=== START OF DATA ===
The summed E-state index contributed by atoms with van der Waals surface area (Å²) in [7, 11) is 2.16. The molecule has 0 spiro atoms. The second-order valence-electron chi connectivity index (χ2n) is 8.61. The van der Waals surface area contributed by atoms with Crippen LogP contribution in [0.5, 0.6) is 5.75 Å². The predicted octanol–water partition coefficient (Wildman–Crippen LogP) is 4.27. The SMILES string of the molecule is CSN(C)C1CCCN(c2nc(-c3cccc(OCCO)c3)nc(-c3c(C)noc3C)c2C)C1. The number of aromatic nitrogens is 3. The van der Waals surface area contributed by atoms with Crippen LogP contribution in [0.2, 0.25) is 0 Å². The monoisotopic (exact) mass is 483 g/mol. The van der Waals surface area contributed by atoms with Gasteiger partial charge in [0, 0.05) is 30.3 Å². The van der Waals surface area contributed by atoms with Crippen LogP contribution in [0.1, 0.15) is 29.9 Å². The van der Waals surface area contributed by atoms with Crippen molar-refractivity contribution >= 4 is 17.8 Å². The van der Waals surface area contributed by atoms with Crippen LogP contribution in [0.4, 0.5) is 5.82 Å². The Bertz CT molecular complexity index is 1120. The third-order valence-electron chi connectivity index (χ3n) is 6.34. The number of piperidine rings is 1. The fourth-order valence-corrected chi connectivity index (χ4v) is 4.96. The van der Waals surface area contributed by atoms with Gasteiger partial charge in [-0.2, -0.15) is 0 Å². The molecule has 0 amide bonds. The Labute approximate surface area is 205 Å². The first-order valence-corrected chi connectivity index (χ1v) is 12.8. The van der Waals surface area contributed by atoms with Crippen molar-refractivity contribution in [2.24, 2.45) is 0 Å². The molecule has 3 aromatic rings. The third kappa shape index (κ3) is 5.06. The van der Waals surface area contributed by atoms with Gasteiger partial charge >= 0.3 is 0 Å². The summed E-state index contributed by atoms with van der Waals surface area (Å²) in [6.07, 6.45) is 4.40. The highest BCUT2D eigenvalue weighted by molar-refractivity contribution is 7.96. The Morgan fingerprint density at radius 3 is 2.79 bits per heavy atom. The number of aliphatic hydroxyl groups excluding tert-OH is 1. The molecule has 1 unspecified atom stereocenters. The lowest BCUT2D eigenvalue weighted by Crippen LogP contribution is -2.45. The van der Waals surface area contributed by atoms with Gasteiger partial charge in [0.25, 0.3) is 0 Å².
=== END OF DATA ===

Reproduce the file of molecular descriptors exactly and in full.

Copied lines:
The summed E-state index contributed by atoms with van der Waals surface area (Å²) in [7, 11) is 2.16. The molecule has 0 spiro atoms. The second-order valence-electron chi connectivity index (χ2n) is 8.61. The van der Waals surface area contributed by atoms with Crippen LogP contribution in [0.5, 0.6) is 5.75 Å². The predicted octanol–water partition coefficient (Wildman–Crippen LogP) is 4.27. The SMILES string of the molecule is CSN(C)C1CCCN(c2nc(-c3cccc(OCCO)c3)nc(-c3c(C)noc3C)c2C)C1. The number of aromatic nitrogens is 3. The van der Waals surface area contributed by atoms with Crippen LogP contribution in [0.2, 0.25) is 0 Å². The monoisotopic (exact) mass is 483 g/mol. The van der Waals surface area contributed by atoms with Gasteiger partial charge in [0, 0.05) is 30.3 Å². The van der Waals surface area contributed by atoms with Crippen LogP contribution in [0.1, 0.15) is 29.9 Å². The van der Waals surface area contributed by atoms with Crippen molar-refractivity contribution >= 4 is 17.8 Å². The van der Waals surface area contributed by atoms with Crippen LogP contribution in [0.4, 0.5) is 5.82 Å². The Bertz CT molecular complexity index is 1120. The third-order valence-electron chi connectivity index (χ3n) is 6.34. The number of piperidine rings is 1. The fourth-order valence-corrected chi connectivity index (χ4v) is 4.96. The van der Waals surface area contributed by atoms with Gasteiger partial charge in [-0.2, -0.15) is 0 Å². The molecule has 0 amide bonds. The Labute approximate surface area is 205 Å². The first-order valence-corrected chi connectivity index (χ1v) is 12.8. The van der Waals surface area contributed by atoms with Crippen molar-refractivity contribution in [2.24, 2.45) is 0 Å². The molecule has 3 aromatic rings. The third kappa shape index (κ3) is 5.06. The van der Waals surface area contributed by atoms with Gasteiger partial charge >= 0.3 is 0 Å². The summed E-state index contributed by atoms with van der Waals surface area (Å²) in [6.07, 6.45) is 4.40. The highest BCUT2D eigenvalue weighted by molar-refractivity contribution is 7.96. The Morgan fingerprint density at radius 3 is 2.79 bits per heavy atom. The number of aliphatic hydroxyl groups excluding tert-OH is 1. The molecule has 1 unspecified atom stereocenters. The lowest BCUT2D eigenvalue weighted by Crippen LogP contribution is -2.45. The van der Waals surface area contributed by atoms with Gasteiger partial charge in [0.25, 0.3) is 0 Å².